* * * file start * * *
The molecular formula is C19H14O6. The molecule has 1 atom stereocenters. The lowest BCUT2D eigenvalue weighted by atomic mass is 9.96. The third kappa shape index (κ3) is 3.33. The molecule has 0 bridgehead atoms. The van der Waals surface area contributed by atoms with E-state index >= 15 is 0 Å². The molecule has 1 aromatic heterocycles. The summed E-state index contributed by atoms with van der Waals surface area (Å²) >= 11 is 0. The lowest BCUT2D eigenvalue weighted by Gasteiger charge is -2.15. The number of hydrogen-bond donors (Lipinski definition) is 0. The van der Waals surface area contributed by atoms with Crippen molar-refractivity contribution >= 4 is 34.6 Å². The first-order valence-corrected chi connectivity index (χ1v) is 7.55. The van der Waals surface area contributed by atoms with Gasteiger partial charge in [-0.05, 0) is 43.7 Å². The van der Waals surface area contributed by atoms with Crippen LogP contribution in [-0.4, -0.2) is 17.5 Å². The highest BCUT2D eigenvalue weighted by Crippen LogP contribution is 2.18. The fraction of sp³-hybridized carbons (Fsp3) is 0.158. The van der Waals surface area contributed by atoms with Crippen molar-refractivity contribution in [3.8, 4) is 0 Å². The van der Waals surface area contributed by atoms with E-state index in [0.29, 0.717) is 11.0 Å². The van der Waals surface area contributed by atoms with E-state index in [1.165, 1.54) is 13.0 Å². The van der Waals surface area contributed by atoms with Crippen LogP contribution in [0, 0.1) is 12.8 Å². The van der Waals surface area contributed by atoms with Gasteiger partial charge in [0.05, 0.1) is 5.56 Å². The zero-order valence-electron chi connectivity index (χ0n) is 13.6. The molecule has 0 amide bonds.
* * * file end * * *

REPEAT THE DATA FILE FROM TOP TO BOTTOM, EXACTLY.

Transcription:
The molecular formula is C19H14O6. The molecule has 1 atom stereocenters. The lowest BCUT2D eigenvalue weighted by atomic mass is 9.96. The third kappa shape index (κ3) is 3.33. The molecule has 0 bridgehead atoms. The van der Waals surface area contributed by atoms with E-state index >= 15 is 0 Å². The molecule has 1 aromatic heterocycles. The summed E-state index contributed by atoms with van der Waals surface area (Å²) >= 11 is 0. The lowest BCUT2D eigenvalue weighted by Gasteiger charge is -2.15. The number of hydrogen-bond donors (Lipinski definition) is 0. The van der Waals surface area contributed by atoms with Crippen molar-refractivity contribution >= 4 is 34.6 Å². The first-order valence-corrected chi connectivity index (χ1v) is 7.55. The van der Waals surface area contributed by atoms with Gasteiger partial charge in [-0.05, 0) is 43.7 Å². The van der Waals surface area contributed by atoms with Crippen LogP contribution in [-0.4, -0.2) is 17.5 Å². The highest BCUT2D eigenvalue weighted by Crippen LogP contribution is 2.18. The fraction of sp³-hybridized carbons (Fsp3) is 0.158. The van der Waals surface area contributed by atoms with Crippen molar-refractivity contribution in [3.8, 4) is 0 Å². The van der Waals surface area contributed by atoms with E-state index in [0.29, 0.717) is 11.0 Å². The van der Waals surface area contributed by atoms with E-state index in [1.165, 1.54) is 13.0 Å². The van der Waals surface area contributed by atoms with Crippen LogP contribution in [0, 0.1) is 12.8 Å². The van der Waals surface area contributed by atoms with Gasteiger partial charge in [0.05, 0.1) is 5.56 Å². The zero-order valence-electron chi connectivity index (χ0n) is 13.6. The molecule has 0 amide bonds.